Windows 10 enterprise adoption: Who's in? Survey says...

Microsoft stated on October 6th that more than 110 million devices already run Windows 10. But which businesses have already bought into Microsoft's latest desktop operating system? This survey has the answers.
Written by Ken Hess, Contributor
While I'm not likely to ever convert to Windows 10 myself, a lot of people have -- at least according to Microsoft's numbers, a whole 110 million devices run it, including eight million business PCs. Whether or not those numbers are accurate is anyone's guess. What's also anyone's guess is which businesses run it and how many businesses run it. Spiceworks conducted a survey to find out the answers. Last week Spiceworks looked at anonymized, aggregated usage data to find out how many companies have at least one Windows 10 device on their network. The results show that overall Windows 10 penetration in the business environment currently stands at 11 percent, which is more than double what IT pros originally estimated for conversion to the new operating system.

Forty percent of businesses are expected to convert within one year of the initial release, but if current trends continue, it could be much higher.

Windows 10 penetration rates are significantly higher in North America than in other regions.

  • 13 percent higher than in EMEA.
  • 27 percent higher than in Latin America.
  • 41 percent higher than in APAC.

Medium-sized businesses are blazing the Windows 10 trail by having presence in 23 percent of companies with 500 or more employees. By contrast, only 5.3 percent of companies with 50 employees or less have taken the Windows 10 plunge.


And finally, one other data point that might interest Windows 10 converts is which industries have decided to explore the new operating system.


Windows 10 appears to be the operating system with the quickest adoption numbers yet. It took Windows 7 and Windows 8 six months to hit the 100 million mark.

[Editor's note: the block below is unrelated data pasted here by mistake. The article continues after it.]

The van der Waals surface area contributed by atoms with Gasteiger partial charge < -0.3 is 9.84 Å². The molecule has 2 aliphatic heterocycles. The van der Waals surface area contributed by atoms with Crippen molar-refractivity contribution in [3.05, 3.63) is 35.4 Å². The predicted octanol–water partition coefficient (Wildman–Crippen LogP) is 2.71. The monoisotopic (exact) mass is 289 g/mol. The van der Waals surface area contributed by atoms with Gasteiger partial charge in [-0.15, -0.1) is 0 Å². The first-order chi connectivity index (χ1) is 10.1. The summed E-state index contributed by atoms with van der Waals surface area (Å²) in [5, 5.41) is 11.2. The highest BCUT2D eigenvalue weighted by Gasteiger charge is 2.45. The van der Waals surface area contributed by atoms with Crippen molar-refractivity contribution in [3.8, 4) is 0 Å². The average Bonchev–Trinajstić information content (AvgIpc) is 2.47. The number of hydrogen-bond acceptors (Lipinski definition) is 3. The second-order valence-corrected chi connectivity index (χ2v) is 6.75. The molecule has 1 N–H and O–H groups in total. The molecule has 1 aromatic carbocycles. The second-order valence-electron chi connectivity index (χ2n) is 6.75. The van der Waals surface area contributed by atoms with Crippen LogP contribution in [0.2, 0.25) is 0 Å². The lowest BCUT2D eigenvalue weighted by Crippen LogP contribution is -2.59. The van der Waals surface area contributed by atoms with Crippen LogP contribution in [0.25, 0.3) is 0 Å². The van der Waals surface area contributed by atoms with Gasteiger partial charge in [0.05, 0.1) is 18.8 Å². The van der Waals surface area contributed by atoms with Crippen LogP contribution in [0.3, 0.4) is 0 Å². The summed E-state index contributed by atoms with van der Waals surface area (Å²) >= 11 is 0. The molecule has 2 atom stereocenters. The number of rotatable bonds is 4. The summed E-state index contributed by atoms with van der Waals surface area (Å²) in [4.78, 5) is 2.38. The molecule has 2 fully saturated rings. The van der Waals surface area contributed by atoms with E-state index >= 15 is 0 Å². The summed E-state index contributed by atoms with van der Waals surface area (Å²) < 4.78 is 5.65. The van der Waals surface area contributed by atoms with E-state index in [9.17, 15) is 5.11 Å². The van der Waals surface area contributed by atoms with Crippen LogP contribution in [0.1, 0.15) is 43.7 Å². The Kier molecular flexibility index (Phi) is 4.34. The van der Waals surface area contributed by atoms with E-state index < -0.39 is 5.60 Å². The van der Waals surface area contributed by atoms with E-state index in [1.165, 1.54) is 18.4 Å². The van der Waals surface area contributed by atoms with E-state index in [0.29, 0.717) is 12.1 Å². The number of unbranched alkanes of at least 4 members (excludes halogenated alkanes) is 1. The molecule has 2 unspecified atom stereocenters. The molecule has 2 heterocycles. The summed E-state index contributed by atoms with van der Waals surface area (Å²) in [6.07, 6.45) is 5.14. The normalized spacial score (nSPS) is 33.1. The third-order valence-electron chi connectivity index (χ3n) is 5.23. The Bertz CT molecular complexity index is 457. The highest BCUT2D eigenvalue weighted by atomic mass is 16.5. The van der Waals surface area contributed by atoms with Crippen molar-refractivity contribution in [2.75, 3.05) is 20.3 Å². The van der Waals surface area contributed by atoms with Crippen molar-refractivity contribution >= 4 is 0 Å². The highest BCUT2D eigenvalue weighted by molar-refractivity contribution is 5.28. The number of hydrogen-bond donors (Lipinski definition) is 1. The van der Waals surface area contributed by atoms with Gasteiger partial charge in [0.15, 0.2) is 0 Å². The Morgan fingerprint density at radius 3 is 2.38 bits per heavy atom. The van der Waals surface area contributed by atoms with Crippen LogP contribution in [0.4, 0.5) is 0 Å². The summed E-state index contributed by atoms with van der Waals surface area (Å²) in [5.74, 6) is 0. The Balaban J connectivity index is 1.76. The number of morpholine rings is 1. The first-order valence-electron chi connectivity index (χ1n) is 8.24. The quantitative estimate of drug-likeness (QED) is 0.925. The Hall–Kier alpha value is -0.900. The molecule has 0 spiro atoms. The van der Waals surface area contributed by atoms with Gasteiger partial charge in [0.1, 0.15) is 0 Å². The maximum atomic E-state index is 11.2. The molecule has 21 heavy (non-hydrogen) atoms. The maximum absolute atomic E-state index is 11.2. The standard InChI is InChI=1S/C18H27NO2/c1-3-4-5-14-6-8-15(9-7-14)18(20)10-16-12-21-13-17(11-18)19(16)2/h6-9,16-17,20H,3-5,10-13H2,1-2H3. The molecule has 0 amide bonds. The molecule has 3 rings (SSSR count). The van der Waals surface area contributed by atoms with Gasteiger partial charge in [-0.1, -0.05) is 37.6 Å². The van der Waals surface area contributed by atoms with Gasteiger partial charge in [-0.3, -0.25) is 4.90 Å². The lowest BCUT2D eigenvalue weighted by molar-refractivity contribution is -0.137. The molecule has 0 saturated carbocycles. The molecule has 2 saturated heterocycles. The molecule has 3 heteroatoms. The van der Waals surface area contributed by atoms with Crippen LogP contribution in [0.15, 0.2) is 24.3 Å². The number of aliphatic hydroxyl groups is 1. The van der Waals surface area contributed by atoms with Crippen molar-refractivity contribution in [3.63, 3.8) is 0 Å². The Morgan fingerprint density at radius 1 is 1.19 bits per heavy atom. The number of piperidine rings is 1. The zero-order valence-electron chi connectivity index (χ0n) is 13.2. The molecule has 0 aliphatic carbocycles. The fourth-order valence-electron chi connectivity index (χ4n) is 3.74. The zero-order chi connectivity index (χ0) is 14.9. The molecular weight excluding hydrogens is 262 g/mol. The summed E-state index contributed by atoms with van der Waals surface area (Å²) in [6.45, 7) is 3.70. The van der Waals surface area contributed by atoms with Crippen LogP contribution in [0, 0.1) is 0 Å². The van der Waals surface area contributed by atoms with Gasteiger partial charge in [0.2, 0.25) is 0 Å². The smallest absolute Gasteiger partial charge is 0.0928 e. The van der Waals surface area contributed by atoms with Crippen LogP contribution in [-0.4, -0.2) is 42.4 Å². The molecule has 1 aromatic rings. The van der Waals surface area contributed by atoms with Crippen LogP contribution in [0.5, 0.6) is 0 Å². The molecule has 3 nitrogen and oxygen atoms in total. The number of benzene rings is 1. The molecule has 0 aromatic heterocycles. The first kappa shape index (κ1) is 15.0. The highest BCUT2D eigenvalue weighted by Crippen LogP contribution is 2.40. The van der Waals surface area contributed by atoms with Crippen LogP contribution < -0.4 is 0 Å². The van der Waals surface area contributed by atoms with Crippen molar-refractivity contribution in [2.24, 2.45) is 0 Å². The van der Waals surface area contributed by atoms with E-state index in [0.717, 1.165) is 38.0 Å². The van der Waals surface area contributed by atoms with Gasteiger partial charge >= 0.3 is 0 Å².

This is all great news for Microsoft. But what about the companies who've taken that step? Are they going to be happy with the decision to blaze this trail six months from now? It would be interesting to conduct a survey of those who were early Vista and early Windows 8 converts and compare them in six months to the early Windows 10 adopters. Now that's a survey I could sink my fangs into, for sure.

I converted two of my systems to Windows 8 for a short period of time, but they're both running Windows 7 now. Windows 8 just didn't do it for me. I had a worse reaction to Vista, but I guess we're ignoring that one now as "ancient history". As I said at the top of this post, I doubt that I will ever convert to Windows 10. I installed it, for a look, onto a virtual machine, but it left me unimpressed. After two or three weeks of looking at it, I destroyed the virtual machine and haven't looked at it again.

It seems to me that Microsoft has put a lot of energy and effort into making 10 different than previous operating systems, instead of making a good operating system great. XP was pretty darn good, hence the number of people who won't give it up. Windows 7 also has a large following. The jury is still out on Windows 10, at least for me it is. Perhaps I'll wait for Windows 10 R2 before taking another swing at it.

However, you can't deny the numbers from the Spiceworks survey. It appears that a large number (110 million) of people are willing to chance it. Personally, I'm sticking with the APAC crowd. I need stability and reliability, which is why I switched to Mac OS X a couple years ago as you know if you've kept up with my posts. My only Windows system is my work laptop that currently runs Windows 7 Enterprise and that's not likely to change within the next three years. HP (my employer) is very conservative (wisely so) when it comes to its employee productivity. Who needs 300,000 employees calling for support every week? No one.

Windows 10 seems to be popular, but only time will tell whether or not it's a wise choice. I'm not sure that we can tell from ten weeks in. Tell me what you think in six months.

What do you think? Has your company taken the Windows 10 leap of faith yet? If so, how's it going? If not, why not? Talk back and let me know.

Editorial standards